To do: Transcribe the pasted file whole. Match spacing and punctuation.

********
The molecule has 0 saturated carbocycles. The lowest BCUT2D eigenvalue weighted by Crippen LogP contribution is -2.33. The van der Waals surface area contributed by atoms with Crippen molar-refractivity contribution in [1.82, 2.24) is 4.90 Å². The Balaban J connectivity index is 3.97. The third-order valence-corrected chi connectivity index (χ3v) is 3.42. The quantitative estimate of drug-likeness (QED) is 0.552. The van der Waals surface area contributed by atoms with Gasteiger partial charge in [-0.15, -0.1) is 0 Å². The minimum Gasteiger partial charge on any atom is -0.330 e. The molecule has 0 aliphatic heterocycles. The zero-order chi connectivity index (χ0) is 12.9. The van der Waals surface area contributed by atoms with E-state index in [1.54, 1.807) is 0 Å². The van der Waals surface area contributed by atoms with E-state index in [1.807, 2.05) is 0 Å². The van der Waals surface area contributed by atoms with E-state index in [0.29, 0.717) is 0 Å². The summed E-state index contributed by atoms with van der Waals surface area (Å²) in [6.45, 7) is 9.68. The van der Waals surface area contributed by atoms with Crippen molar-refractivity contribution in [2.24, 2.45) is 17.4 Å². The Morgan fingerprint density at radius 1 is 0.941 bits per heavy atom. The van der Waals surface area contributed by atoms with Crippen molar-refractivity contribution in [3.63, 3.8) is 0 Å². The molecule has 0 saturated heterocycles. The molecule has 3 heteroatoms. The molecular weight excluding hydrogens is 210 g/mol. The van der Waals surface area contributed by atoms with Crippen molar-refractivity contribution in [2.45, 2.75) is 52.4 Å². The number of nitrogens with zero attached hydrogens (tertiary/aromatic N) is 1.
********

The molecule has 0 saturated carbocycles. The lowest BCUT2D eigenvalue weighted by Crippen LogP contribution is -2.33. The van der Waals surface area contributed by atoms with Crippen molar-refractivity contribution in [1.82, 2.24) is 4.90 Å². The Balaban J connectivity index is 3.97. The third-order valence-corrected chi connectivity index (χ3v) is 3.42. The quantitative estimate of drug-likeness (QED) is 0.552. The van der Waals surface area contributed by atoms with Gasteiger partial charge in [-0.15, -0.1) is 0 Å². The minimum Gasteiger partial charge on any atom is -0.330 e. The molecule has 0 aliphatic heterocycles. The zero-order chi connectivity index (χ0) is 12.9. The van der Waals surface area contributed by atoms with E-state index in [1.54, 1.807) is 0 Å². The van der Waals surface area contributed by atoms with E-state index in [1.807, 2.05) is 0 Å². The van der Waals surface area contributed by atoms with E-state index in [0.29, 0.717) is 0 Å². The summed E-state index contributed by atoms with van der Waals surface area (Å²) in [6.45, 7) is 9.68. The van der Waals surface area contributed by atoms with Crippen molar-refractivity contribution in [2.24, 2.45) is 17.4 Å². The Morgan fingerprint density at radius 1 is 0.941 bits per heavy atom. The van der Waals surface area contributed by atoms with Crippen molar-refractivity contribution in [3.63, 3.8) is 0 Å². The molecule has 0 saturated heterocycles. The molecule has 3 heteroatoms. The molecular weight excluding hydrogens is 210 g/mol. The van der Waals surface area contributed by atoms with Crippen molar-refractivity contribution in [2.45, 2.75) is 52.4 Å². The number of nitrogens with zero attached hydrogens (tertiary/aromatic N) is 1.